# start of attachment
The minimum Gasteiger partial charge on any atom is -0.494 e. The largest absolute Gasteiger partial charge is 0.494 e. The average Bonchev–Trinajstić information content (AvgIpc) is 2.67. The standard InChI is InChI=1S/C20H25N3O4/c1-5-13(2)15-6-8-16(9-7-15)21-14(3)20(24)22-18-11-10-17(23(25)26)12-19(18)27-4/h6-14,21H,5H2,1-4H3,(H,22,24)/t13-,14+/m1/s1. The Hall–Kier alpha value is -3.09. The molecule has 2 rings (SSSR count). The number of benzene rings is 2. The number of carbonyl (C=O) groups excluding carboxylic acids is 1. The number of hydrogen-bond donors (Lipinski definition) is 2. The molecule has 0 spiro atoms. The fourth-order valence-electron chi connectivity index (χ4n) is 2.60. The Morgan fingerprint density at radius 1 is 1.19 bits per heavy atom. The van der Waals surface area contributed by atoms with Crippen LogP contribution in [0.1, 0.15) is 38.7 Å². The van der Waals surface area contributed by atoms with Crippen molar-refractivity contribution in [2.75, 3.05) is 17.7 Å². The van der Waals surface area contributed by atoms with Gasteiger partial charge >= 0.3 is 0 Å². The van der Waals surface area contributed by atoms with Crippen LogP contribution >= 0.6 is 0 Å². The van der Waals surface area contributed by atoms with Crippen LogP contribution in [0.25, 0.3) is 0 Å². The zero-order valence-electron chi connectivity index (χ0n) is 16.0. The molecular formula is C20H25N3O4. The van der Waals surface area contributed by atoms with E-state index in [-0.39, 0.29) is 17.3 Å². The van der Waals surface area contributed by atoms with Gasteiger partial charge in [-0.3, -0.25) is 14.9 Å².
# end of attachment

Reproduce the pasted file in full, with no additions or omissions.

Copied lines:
The minimum Gasteiger partial charge on any atom is -0.494 e. The largest absolute Gasteiger partial charge is 0.494 e. The average Bonchev–Trinajstić information content (AvgIpc) is 2.67. The standard InChI is InChI=1S/C20H25N3O4/c1-5-13(2)15-6-8-16(9-7-15)21-14(3)20(24)22-18-11-10-17(23(25)26)12-19(18)27-4/h6-14,21H,5H2,1-4H3,(H,22,24)/t13-,14+/m1/s1. The Hall–Kier alpha value is -3.09. The molecule has 2 rings (SSSR count). The number of benzene rings is 2. The number of carbonyl (C=O) groups excluding carboxylic acids is 1. The number of hydrogen-bond donors (Lipinski definition) is 2. The molecule has 0 spiro atoms. The fourth-order valence-electron chi connectivity index (χ4n) is 2.60. The Morgan fingerprint density at radius 1 is 1.19 bits per heavy atom. The van der Waals surface area contributed by atoms with Crippen LogP contribution in [0.1, 0.15) is 38.7 Å². The van der Waals surface area contributed by atoms with Crippen molar-refractivity contribution in [2.75, 3.05) is 17.7 Å². The van der Waals surface area contributed by atoms with Gasteiger partial charge >= 0.3 is 0 Å². The van der Waals surface area contributed by atoms with Crippen LogP contribution >= 0.6 is 0 Å². The van der Waals surface area contributed by atoms with Crippen LogP contribution in [0.25, 0.3) is 0 Å². The zero-order valence-electron chi connectivity index (χ0n) is 16.0. The molecular formula is C20H25N3O4. The van der Waals surface area contributed by atoms with E-state index in [-0.39, 0.29) is 17.3 Å². The van der Waals surface area contributed by atoms with Gasteiger partial charge in [-0.3, -0.25) is 14.9 Å².